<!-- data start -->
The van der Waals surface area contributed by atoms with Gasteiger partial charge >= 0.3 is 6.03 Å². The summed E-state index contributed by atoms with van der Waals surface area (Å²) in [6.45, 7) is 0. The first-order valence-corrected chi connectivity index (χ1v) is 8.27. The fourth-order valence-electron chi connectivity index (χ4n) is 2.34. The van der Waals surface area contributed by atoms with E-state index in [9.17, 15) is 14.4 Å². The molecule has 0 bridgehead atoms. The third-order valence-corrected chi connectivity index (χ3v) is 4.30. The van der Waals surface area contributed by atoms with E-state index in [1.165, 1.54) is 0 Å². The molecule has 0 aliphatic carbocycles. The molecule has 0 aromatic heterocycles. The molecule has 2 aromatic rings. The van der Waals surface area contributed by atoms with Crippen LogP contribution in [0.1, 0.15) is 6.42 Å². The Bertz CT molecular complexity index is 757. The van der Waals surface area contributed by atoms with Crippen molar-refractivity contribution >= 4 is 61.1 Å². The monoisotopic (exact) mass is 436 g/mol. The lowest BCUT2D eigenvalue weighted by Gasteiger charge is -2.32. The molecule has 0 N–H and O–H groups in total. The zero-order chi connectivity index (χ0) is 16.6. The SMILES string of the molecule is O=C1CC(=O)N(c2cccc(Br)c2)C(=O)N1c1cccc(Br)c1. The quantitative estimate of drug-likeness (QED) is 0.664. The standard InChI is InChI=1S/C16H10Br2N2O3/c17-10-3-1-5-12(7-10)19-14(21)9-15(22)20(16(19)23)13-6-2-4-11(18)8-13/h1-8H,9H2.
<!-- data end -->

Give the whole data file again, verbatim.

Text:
The van der Waals surface area contributed by atoms with Gasteiger partial charge >= 0.3 is 6.03 Å². The summed E-state index contributed by atoms with van der Waals surface area (Å²) in [6.45, 7) is 0. The first-order valence-corrected chi connectivity index (χ1v) is 8.27. The fourth-order valence-electron chi connectivity index (χ4n) is 2.34. The van der Waals surface area contributed by atoms with E-state index in [9.17, 15) is 14.4 Å². The molecule has 0 bridgehead atoms. The third-order valence-corrected chi connectivity index (χ3v) is 4.30. The van der Waals surface area contributed by atoms with E-state index in [1.165, 1.54) is 0 Å². The molecule has 0 aliphatic carbocycles. The molecule has 0 aromatic heterocycles. The molecule has 2 aromatic rings. The van der Waals surface area contributed by atoms with Crippen LogP contribution in [0.1, 0.15) is 6.42 Å². The Bertz CT molecular complexity index is 757. The van der Waals surface area contributed by atoms with Crippen molar-refractivity contribution >= 4 is 61.1 Å². The monoisotopic (exact) mass is 436 g/mol. The lowest BCUT2D eigenvalue weighted by Gasteiger charge is -2.32. The molecule has 0 N–H and O–H groups in total. The zero-order chi connectivity index (χ0) is 16.6. The SMILES string of the molecule is O=C1CC(=O)N(c2cccc(Br)c2)C(=O)N1c1cccc(Br)c1. The quantitative estimate of drug-likeness (QED) is 0.664. The standard InChI is InChI=1S/C16H10Br2N2O3/c17-10-3-1-5-12(7-10)19-14(21)9-15(22)20(16(19)23)13-6-2-4-11(18)8-13/h1-8H,9H2.